You could buy a cheap set of cutters in a box or a quality single cutter for around the same money. The set will have things you will never use but can be ok to learn with. Any cutter can break if you cut too heavy with it so be more cautious with cheap ones.

The cutter will follow the edge so you want the edge straight and smooth before you start.

The router in a table would be easier to control - the router stays still and you move the wood but your job looks do-able without one.

Good luck.
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Re: Routing advice required

Postby RogerS » 08 Jan 2018, 14:24

You could make a very basic but simple router 'table' by getting a piece of ply or MDF about 2-3 x the size of your router base. Drill one hole in it that is large enough for your cutter to go through. Then two more smaller holes that correspond to the two holes on the router base...the ones used for screwing in bearing guides. Fix the router, turn the whole lot upside down and fix the ply/MDF to you bench or something solid. Adjust the plunge depth until the router cutter is sticking out enough.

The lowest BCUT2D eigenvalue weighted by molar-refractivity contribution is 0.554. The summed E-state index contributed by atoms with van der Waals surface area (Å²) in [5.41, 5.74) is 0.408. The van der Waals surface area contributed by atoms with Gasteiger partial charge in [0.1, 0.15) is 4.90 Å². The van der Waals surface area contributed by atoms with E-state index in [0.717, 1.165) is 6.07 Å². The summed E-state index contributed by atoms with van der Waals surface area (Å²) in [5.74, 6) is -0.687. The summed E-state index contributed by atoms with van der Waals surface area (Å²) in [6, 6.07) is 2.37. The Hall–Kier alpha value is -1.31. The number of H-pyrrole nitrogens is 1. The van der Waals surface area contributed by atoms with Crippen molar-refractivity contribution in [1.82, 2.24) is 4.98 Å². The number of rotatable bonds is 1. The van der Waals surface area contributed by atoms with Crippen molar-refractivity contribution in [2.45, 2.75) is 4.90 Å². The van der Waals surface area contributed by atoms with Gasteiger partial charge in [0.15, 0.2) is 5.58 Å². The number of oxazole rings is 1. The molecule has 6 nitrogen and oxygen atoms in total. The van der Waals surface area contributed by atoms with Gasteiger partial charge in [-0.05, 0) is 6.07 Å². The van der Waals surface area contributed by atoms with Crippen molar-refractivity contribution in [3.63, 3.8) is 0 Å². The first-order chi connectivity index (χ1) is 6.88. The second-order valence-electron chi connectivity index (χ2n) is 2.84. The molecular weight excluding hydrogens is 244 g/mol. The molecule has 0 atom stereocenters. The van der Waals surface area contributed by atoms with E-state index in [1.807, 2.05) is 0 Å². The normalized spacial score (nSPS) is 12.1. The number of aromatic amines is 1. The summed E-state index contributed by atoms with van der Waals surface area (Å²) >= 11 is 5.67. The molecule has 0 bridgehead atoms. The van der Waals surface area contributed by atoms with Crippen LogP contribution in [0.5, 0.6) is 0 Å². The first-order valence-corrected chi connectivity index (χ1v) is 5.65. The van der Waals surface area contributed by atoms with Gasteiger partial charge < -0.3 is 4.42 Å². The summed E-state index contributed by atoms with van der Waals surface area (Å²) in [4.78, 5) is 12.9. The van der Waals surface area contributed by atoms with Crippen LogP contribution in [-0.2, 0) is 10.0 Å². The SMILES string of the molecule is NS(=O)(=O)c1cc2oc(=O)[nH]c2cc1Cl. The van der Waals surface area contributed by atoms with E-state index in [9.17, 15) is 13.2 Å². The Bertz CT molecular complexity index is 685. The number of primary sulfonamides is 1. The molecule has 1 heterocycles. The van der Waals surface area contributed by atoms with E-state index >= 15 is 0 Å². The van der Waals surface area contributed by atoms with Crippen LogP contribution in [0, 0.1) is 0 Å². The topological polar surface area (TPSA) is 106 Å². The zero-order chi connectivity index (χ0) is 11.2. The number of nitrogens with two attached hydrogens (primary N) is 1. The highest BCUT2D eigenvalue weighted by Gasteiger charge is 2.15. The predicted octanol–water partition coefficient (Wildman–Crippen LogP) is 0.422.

Lot easier than freehand.

Bit like this

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Re: Routing advice required

Postby mabazza ritchie » 08 Jan 2018, 20:10

Again, thank you all for the replies; a router was one of the tools I thought I would buy when I had a specific need, as they seemed to be a bit pricey, however, when I saw the Trend one at that price I didn't hesitate. As I am not carting it about to jobs it can stay in my workshop on a table (when I get/build one).

Rod - they are a Waldorf/Steiner education inspired 'toy'. The next project is a Pickler Triangle. The emphasis is on basic, wooden toys and leave the rest up to the kids, rather than plastic fantastic that does everything/makes every noise; so the kids don't have to use their imagination. That's the thought anyway!

I am looking for likes of a bullnose if i can but if not, a pencil roundover would be fine.

Robert - I am happy using most power tools safely however, the router is a new one on me. I don't want to end up like a relative of mine - missing two fingers :eusa-dance: ! I might splash out and go for one decent cutter I think. I had a look at sets and there are a lot that would never see the light of day.